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6. Summary

  • Page ID
    • Wendell Potter and David Webb et al.
    • UC Davis
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    1. This section did not involve much in the way of new material; most of it was exploring the implications of the idea of superposition:

    2. For mechanical waves this means the displacement of the medium \(\Delta y\). For sound waves "displacement" can refer to the change in pressure \(\Delta P\). For light waves it refers to the magnitude of the change in the electric or magnetic field. Mathematically, superposing the displacement of two waves can be written as

    \[\Delta y_{total} (\text{at location } x \text{, time } t) = \Delta y_1 (\text{same location } x \text{, same time } t) + \Delta y_2 (\text{same location } x \text{, same time } t)\]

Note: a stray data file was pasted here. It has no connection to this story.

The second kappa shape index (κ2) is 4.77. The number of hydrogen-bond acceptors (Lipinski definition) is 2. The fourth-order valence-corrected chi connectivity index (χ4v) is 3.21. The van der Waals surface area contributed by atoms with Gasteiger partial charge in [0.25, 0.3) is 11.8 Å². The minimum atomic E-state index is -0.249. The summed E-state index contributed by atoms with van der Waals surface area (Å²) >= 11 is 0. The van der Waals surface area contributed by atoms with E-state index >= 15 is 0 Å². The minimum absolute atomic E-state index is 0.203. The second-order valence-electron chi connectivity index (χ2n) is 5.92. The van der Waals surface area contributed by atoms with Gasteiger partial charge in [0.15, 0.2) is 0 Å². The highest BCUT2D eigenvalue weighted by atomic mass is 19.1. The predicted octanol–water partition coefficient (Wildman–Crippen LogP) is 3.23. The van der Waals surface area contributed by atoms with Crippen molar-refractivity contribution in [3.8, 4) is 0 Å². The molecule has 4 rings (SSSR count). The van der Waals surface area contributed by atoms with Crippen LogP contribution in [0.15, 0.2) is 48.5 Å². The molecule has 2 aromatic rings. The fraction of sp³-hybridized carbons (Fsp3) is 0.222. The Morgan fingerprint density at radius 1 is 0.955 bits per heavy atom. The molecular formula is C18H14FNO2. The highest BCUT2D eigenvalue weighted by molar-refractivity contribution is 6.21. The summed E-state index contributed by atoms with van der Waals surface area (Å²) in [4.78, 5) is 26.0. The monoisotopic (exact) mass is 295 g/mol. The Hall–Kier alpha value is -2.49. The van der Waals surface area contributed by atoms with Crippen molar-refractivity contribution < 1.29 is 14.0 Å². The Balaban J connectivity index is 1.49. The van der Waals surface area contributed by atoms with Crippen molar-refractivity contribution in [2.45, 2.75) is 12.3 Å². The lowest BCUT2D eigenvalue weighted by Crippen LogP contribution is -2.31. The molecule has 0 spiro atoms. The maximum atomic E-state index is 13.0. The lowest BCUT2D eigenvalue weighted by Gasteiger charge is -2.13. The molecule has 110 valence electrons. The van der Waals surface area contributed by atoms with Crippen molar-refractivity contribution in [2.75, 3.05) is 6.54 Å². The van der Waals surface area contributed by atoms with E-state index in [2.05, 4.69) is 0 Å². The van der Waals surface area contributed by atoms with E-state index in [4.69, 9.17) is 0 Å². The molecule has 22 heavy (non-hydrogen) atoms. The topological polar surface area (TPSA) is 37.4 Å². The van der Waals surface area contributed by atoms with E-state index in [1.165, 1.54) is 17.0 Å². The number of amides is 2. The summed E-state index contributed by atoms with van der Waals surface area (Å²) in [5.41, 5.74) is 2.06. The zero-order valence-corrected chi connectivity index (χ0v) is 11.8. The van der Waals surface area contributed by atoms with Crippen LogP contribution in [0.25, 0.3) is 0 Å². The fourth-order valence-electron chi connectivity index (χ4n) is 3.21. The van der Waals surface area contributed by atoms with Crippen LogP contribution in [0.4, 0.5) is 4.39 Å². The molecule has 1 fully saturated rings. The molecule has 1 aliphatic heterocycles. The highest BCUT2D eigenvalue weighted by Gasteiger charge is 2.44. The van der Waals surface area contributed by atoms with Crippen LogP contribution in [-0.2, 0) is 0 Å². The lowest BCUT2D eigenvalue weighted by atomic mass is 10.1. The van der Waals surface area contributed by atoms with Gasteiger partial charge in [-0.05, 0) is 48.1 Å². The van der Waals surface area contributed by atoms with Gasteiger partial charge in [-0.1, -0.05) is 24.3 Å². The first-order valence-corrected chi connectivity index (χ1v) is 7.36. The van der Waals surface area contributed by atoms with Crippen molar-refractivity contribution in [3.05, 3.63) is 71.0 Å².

3. We introduced

    • Constructive Interference, where the two waves added together maximally. For harmonic waves this implies that they are out of phase by \(\Delta \Phi = 0, ±2 \pi, ±4 \pi, ±6 \pi, . . .\)
    • Destructive interference, where the waves cancelled each other maximally. For harmonic waves this implies that they are in phase, or out of phase by \(\Delta \Phi =± \pi, ±3 \pi, ±7 \pi, . . .\)
    • Partial Interference: any interference that is not completely constructive or destructive (where \(\Delta \Phi\) is not an integer multiple of \(\pi\)).

    4. Three terms contribute to the interference condition. We need to consider the combined effect of a possible path length difference \(\Delta x\), the effect of the sources being in phase or not \(\phi\) and that each wave might have a different frequency (which leads to an interference called beats).

    5. The actual type of interference only depends on total phase difference \(\Delta \Phi\).

    6. We also introduced the phase chart, which is a useful tool in organizing the terms mentioned above.

    This page titled 6. Summary is shared under a not declared license and was authored, remixed, and/or curated by Wendell Potter and David Webb et al..

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